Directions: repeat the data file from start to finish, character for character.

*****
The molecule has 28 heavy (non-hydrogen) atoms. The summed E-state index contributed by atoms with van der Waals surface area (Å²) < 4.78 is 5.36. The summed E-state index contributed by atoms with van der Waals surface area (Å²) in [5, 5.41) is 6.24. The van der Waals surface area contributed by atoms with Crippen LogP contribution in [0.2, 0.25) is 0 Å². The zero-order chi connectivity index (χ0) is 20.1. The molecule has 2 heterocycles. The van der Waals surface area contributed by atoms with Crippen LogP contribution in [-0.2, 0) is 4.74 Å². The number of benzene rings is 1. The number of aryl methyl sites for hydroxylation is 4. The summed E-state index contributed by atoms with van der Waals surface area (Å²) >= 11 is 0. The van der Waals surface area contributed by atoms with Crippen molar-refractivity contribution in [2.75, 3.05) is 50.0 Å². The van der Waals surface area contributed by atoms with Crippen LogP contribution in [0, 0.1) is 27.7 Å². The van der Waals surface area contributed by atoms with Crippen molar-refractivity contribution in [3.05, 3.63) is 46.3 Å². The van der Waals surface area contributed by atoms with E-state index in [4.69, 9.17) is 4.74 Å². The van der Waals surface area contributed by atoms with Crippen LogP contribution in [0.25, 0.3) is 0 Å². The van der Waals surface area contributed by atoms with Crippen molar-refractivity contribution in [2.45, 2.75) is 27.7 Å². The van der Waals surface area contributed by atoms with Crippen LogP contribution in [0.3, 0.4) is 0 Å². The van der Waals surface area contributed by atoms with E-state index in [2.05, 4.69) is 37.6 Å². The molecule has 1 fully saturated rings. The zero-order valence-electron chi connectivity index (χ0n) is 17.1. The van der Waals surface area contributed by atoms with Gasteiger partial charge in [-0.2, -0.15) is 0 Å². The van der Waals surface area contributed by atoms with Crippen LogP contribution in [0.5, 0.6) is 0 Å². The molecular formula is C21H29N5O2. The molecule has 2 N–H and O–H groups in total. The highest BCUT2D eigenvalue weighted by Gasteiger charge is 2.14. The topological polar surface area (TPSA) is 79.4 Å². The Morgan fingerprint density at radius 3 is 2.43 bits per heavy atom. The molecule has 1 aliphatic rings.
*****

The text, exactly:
The molecule has 28 heavy (non-hydrogen) atoms. The summed E-state index contributed by atoms with van der Waals surface area (Å²) < 4.78 is 5.36. The summed E-state index contributed by atoms with van der Waals surface area (Å²) in [5, 5.41) is 6.24. The van der Waals surface area contributed by atoms with Crippen LogP contribution in [0.2, 0.25) is 0 Å². The zero-order chi connectivity index (χ0) is 20.1. The molecule has 2 heterocycles. The van der Waals surface area contributed by atoms with Crippen LogP contribution in [-0.2, 0) is 4.74 Å². The number of benzene rings is 1. The number of aryl methyl sites for hydroxylation is 4. The summed E-state index contributed by atoms with van der Waals surface area (Å²) >= 11 is 0. The van der Waals surface area contributed by atoms with Crippen molar-refractivity contribution in [2.75, 3.05) is 50.0 Å². The van der Waals surface area contributed by atoms with Crippen LogP contribution in [0, 0.1) is 27.7 Å². The van der Waals surface area contributed by atoms with Crippen molar-refractivity contribution in [3.05, 3.63) is 46.3 Å². The van der Waals surface area contributed by atoms with E-state index in [4.69, 9.17) is 4.74 Å². The van der Waals surface area contributed by atoms with Crippen LogP contribution in [0.25, 0.3) is 0 Å². The van der Waals surface area contributed by atoms with Crippen molar-refractivity contribution in [2.45, 2.75) is 27.7 Å². The van der Waals surface area contributed by atoms with Crippen LogP contribution in [0.3, 0.4) is 0 Å². The van der Waals surface area contributed by atoms with E-state index in [2.05, 4.69) is 37.6 Å². The molecule has 1 fully saturated rings. The zero-order valence-electron chi connectivity index (χ0n) is 17.1. The van der Waals surface area contributed by atoms with Gasteiger partial charge in [-0.2, -0.15) is 0 Å². The van der Waals surface area contributed by atoms with Crippen LogP contribution in [0.5, 0.6) is 0 Å². The molecular formula is C21H29N5O2. The molecule has 2 N–H and O–H groups in total. The highest BCUT2D eigenvalue weighted by Gasteiger charge is 2.14. The topological polar surface area (TPSA) is 79.4 Å². The Morgan fingerprint density at radius 3 is 2.43 bits per heavy atom. The molecule has 1 aliphatic rings.